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A better raincoat through nanotechnology

A nanotech technique that can coat any number of common fabrics with a layer of silicone nanofilaments appears ready to produce durable, completely waterproof clothing. From News Scientist, written by Jon Evans “Nanotech clothing fabric ‘never gets wet’“:

If you were to soak even your best raincoat underwater for two months it would be wet through at the end of the experience. But a new waterproof material developed by Swiss chemists would be as dry as the day it went in.

Lead researcher Stefan Seeger at the University of Zurich says the fabric, made from polyester fibres coated with millions of tiny silicone filaments, is the most water-repellent clothing-appropriate material ever created.

Drops of water stay as spherical balls on top of the fabric … and a sheet of the material need only be tilted by 2 degrees from horizontal for them to roll off like marbles. A jet of water bounces off the fabric without leaving a trace ….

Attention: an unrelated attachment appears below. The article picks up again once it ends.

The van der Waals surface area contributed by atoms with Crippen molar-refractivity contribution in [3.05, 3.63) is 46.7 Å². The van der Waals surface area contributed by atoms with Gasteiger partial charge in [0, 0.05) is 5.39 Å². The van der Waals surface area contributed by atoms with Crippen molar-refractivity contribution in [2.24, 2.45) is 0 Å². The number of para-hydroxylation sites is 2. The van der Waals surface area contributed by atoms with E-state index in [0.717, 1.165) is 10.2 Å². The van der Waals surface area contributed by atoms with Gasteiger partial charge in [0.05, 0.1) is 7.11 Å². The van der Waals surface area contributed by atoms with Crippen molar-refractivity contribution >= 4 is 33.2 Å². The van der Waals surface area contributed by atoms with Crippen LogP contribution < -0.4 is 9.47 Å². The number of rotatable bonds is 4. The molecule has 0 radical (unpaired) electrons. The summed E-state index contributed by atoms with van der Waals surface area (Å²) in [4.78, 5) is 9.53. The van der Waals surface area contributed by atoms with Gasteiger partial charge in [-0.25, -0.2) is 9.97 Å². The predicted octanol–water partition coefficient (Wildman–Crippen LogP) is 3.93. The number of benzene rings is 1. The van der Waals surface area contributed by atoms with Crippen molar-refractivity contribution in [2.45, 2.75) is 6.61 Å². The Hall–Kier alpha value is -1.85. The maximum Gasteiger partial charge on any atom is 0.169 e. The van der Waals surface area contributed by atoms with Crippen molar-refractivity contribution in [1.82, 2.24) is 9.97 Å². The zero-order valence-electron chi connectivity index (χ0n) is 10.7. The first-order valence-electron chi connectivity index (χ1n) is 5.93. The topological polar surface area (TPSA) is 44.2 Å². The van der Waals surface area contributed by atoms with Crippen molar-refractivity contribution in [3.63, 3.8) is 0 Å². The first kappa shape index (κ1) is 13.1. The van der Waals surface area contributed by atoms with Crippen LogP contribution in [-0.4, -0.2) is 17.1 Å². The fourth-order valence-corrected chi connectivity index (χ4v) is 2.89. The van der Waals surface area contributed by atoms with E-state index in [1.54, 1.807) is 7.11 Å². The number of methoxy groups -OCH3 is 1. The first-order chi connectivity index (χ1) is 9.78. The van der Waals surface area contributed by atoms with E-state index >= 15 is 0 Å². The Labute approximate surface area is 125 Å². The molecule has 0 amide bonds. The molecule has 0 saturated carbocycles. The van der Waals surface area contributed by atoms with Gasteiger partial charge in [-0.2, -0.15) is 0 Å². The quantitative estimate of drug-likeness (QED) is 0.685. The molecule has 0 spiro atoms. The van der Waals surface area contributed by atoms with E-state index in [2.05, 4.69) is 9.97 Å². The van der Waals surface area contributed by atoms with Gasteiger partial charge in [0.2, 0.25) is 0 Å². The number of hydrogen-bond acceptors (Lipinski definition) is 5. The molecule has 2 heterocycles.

The secret to this incredible water resistance is the layer of silicone nanofilaments, which are highly chemically hydrophobic. The spiky structure of the 40-nanometre-wide filaments strengthens that effect, to create a coating that prevents water droplets from soaking through the coating to the polyester fibres underneath.

“The combination of the hydrophobic surface chemistry and the nanostructure of the coating results in the super-hydrophobic effect,” Seeger explained to New Scientist. “The water comes to rest on the top of the nanofilaments like a fakir sitting on a bed of nails,” he says.

The research was published in Advanced Functional Materials [abstract]
—Jim

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